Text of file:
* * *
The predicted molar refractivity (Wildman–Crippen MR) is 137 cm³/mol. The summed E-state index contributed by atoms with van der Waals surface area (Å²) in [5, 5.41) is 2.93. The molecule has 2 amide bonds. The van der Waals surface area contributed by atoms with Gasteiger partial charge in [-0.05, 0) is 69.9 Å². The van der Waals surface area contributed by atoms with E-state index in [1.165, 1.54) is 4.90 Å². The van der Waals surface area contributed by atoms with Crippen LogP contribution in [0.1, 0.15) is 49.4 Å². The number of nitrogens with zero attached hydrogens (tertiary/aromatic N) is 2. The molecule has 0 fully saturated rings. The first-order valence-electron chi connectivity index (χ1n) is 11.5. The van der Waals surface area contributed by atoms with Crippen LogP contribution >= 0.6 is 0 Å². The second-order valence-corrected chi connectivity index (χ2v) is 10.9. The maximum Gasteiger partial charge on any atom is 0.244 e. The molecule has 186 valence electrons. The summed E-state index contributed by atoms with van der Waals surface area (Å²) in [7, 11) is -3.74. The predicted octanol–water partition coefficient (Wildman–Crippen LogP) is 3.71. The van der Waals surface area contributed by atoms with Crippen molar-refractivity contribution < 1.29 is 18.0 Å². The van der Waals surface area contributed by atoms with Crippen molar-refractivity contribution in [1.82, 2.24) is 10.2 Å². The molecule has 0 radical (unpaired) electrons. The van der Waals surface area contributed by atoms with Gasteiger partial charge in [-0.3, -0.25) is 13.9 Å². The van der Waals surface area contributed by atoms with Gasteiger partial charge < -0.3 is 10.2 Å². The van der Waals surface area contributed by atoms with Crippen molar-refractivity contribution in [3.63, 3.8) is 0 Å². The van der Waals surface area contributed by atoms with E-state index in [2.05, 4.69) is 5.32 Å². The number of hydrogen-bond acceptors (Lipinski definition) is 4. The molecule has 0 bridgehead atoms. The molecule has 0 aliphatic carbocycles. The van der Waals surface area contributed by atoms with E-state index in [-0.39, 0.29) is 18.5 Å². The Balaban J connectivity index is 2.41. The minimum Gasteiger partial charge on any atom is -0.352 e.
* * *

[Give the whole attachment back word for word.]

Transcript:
The predicted molar refractivity (Wildman–Crippen MR) is 137 cm³/mol. The summed E-state index contributed by atoms with van der Waals surface area (Å²) in [5, 5.41) is 2.93. The molecule has 2 amide bonds. The van der Waals surface area contributed by atoms with Gasteiger partial charge in [-0.05, 0) is 69.9 Å². The van der Waals surface area contributed by atoms with E-state index in [1.165, 1.54) is 4.90 Å². The van der Waals surface area contributed by atoms with Crippen LogP contribution in [0.1, 0.15) is 49.4 Å². The number of nitrogens with zero attached hydrogens (tertiary/aromatic N) is 2. The molecule has 0 fully saturated rings. The first-order valence-electron chi connectivity index (χ1n) is 11.5. The van der Waals surface area contributed by atoms with Crippen LogP contribution >= 0.6 is 0 Å². The second-order valence-corrected chi connectivity index (χ2v) is 10.9. The maximum Gasteiger partial charge on any atom is 0.244 e. The molecule has 186 valence electrons. The summed E-state index contributed by atoms with van der Waals surface area (Å²) in [7, 11) is -3.74. The predicted octanol–water partition coefficient (Wildman–Crippen LogP) is 3.71. The van der Waals surface area contributed by atoms with Crippen molar-refractivity contribution < 1.29 is 18.0 Å². The van der Waals surface area contributed by atoms with Crippen molar-refractivity contribution in [1.82, 2.24) is 10.2 Å². The molecule has 0 radical (unpaired) electrons. The van der Waals surface area contributed by atoms with Gasteiger partial charge in [-0.3, -0.25) is 13.9 Å². The van der Waals surface area contributed by atoms with Gasteiger partial charge < -0.3 is 10.2 Å². The van der Waals surface area contributed by atoms with Crippen molar-refractivity contribution in [3.63, 3.8) is 0 Å². The van der Waals surface area contributed by atoms with E-state index in [2.05, 4.69) is 5.32 Å². The number of hydrogen-bond acceptors (Lipinski definition) is 4. The molecule has 0 bridgehead atoms. The molecule has 0 aliphatic carbocycles. The van der Waals surface area contributed by atoms with E-state index in [-0.39, 0.29) is 18.5 Å². The Balaban J connectivity index is 2.41. The minimum Gasteiger partial charge on any atom is -0.352 e.